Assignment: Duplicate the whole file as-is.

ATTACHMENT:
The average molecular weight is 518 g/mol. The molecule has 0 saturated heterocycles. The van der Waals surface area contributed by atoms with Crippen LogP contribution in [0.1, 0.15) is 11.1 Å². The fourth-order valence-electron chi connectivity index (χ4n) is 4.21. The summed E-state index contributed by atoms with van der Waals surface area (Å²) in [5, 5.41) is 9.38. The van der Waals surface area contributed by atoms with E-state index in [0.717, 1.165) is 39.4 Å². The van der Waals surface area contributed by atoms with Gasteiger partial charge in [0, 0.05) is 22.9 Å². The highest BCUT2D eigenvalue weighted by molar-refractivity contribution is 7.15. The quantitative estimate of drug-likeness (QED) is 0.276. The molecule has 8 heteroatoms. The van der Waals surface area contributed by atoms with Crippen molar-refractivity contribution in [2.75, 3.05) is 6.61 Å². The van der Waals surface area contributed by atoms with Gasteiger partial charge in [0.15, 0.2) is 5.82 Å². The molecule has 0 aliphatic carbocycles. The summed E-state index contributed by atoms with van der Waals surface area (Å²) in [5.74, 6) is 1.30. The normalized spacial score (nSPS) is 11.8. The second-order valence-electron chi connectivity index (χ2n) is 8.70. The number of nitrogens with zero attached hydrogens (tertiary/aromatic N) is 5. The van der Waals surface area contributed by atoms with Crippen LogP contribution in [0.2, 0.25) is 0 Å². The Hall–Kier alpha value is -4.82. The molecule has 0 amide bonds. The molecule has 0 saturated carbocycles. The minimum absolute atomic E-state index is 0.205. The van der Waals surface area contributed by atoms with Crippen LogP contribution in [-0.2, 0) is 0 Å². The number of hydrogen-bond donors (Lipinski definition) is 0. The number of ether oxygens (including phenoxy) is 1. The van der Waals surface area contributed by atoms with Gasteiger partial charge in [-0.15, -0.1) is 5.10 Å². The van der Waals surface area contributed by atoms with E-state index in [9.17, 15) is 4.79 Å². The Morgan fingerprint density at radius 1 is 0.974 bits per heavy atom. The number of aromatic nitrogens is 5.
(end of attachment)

The average molecular weight is 518 g/mol. The molecule has 0 saturated heterocycles. The van der Waals surface area contributed by atoms with Crippen LogP contribution in [0.1, 0.15) is 11.1 Å². The fourth-order valence-electron chi connectivity index (χ4n) is 4.21. The summed E-state index contributed by atoms with van der Waals surface area (Å²) in [5, 5.41) is 9.38. The van der Waals surface area contributed by atoms with E-state index in [0.717, 1.165) is 39.4 Å². The van der Waals surface area contributed by atoms with Gasteiger partial charge in [0, 0.05) is 22.9 Å². The highest BCUT2D eigenvalue weighted by molar-refractivity contribution is 7.15. The quantitative estimate of drug-likeness (QED) is 0.276. The molecule has 8 heteroatoms. The van der Waals surface area contributed by atoms with Crippen molar-refractivity contribution in [2.75, 3.05) is 6.61 Å². The van der Waals surface area contributed by atoms with Gasteiger partial charge in [0.15, 0.2) is 5.82 Å². The molecule has 0 aliphatic carbocycles. The summed E-state index contributed by atoms with van der Waals surface area (Å²) in [5.74, 6) is 1.30. The normalized spacial score (nSPS) is 11.8. The second-order valence-electron chi connectivity index (χ2n) is 8.70. The number of nitrogens with zero attached hydrogens (tertiary/aromatic N) is 5. The van der Waals surface area contributed by atoms with Crippen LogP contribution in [0.2, 0.25) is 0 Å². The Hall–Kier alpha value is -4.82. The molecule has 0 amide bonds. The molecule has 0 saturated carbocycles. The minimum absolute atomic E-state index is 0.205. The van der Waals surface area contributed by atoms with Crippen LogP contribution in [-0.2, 0) is 0 Å². The number of hydrogen-bond donors (Lipinski definition) is 0. The number of ether oxygens (including phenoxy) is 1. The van der Waals surface area contributed by atoms with Gasteiger partial charge in [-0.15, -0.1) is 5.10 Å². The van der Waals surface area contributed by atoms with E-state index in [9.17, 15) is 4.79 Å². The Morgan fingerprint density at radius 1 is 0.974 bits per heavy atom. The number of aromatic nitrogens is 5.